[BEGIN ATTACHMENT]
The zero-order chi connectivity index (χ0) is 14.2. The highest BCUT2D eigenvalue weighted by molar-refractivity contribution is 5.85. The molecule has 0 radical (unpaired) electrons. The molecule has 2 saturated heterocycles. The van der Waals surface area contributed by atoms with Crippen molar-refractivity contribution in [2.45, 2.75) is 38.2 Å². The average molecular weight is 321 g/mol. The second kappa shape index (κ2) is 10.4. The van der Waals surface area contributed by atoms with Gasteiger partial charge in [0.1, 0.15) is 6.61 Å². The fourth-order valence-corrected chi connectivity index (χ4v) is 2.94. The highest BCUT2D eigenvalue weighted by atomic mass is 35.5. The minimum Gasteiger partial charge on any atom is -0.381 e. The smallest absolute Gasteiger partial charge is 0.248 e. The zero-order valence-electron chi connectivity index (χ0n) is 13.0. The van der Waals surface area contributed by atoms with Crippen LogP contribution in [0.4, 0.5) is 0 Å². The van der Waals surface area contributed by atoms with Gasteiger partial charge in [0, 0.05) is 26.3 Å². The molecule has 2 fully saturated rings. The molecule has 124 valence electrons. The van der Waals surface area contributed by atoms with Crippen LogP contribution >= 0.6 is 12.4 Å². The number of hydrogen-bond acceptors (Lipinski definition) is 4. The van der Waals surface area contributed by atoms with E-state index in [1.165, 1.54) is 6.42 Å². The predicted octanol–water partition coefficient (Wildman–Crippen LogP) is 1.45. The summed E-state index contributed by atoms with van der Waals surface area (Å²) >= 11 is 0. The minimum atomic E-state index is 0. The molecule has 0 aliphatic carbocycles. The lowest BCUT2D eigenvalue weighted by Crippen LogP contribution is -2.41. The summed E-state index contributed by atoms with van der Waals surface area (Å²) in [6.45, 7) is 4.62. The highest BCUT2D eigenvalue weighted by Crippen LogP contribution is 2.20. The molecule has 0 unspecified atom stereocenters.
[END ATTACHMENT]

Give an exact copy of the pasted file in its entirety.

The zero-order chi connectivity index (χ0) is 14.2. The highest BCUT2D eigenvalue weighted by molar-refractivity contribution is 5.85. The molecule has 0 radical (unpaired) electrons. The molecule has 2 saturated heterocycles. The van der Waals surface area contributed by atoms with Crippen molar-refractivity contribution in [2.45, 2.75) is 38.2 Å². The average molecular weight is 321 g/mol. The second kappa shape index (κ2) is 10.4. The van der Waals surface area contributed by atoms with Gasteiger partial charge in [0.1, 0.15) is 6.61 Å². The fourth-order valence-corrected chi connectivity index (χ4v) is 2.94. The highest BCUT2D eigenvalue weighted by atomic mass is 35.5. The minimum Gasteiger partial charge on any atom is -0.381 e. The smallest absolute Gasteiger partial charge is 0.248 e. The zero-order valence-electron chi connectivity index (χ0n) is 13.0. The van der Waals surface area contributed by atoms with Crippen LogP contribution in [0.4, 0.5) is 0 Å². The van der Waals surface area contributed by atoms with Gasteiger partial charge in [0, 0.05) is 26.3 Å². The molecule has 2 fully saturated rings. The molecule has 124 valence electrons. The van der Waals surface area contributed by atoms with Crippen LogP contribution >= 0.6 is 12.4 Å². The number of hydrogen-bond acceptors (Lipinski definition) is 4. The van der Waals surface area contributed by atoms with E-state index in [1.165, 1.54) is 6.42 Å². The predicted octanol–water partition coefficient (Wildman–Crippen LogP) is 1.45. The summed E-state index contributed by atoms with van der Waals surface area (Å²) >= 11 is 0. The minimum atomic E-state index is 0. The molecule has 0 aliphatic carbocycles. The lowest BCUT2D eigenvalue weighted by Crippen LogP contribution is -2.41. The summed E-state index contributed by atoms with van der Waals surface area (Å²) in [6.45, 7) is 4.62. The highest BCUT2D eigenvalue weighted by Crippen LogP contribution is 2.20. The molecule has 0 unspecified atom stereocenters.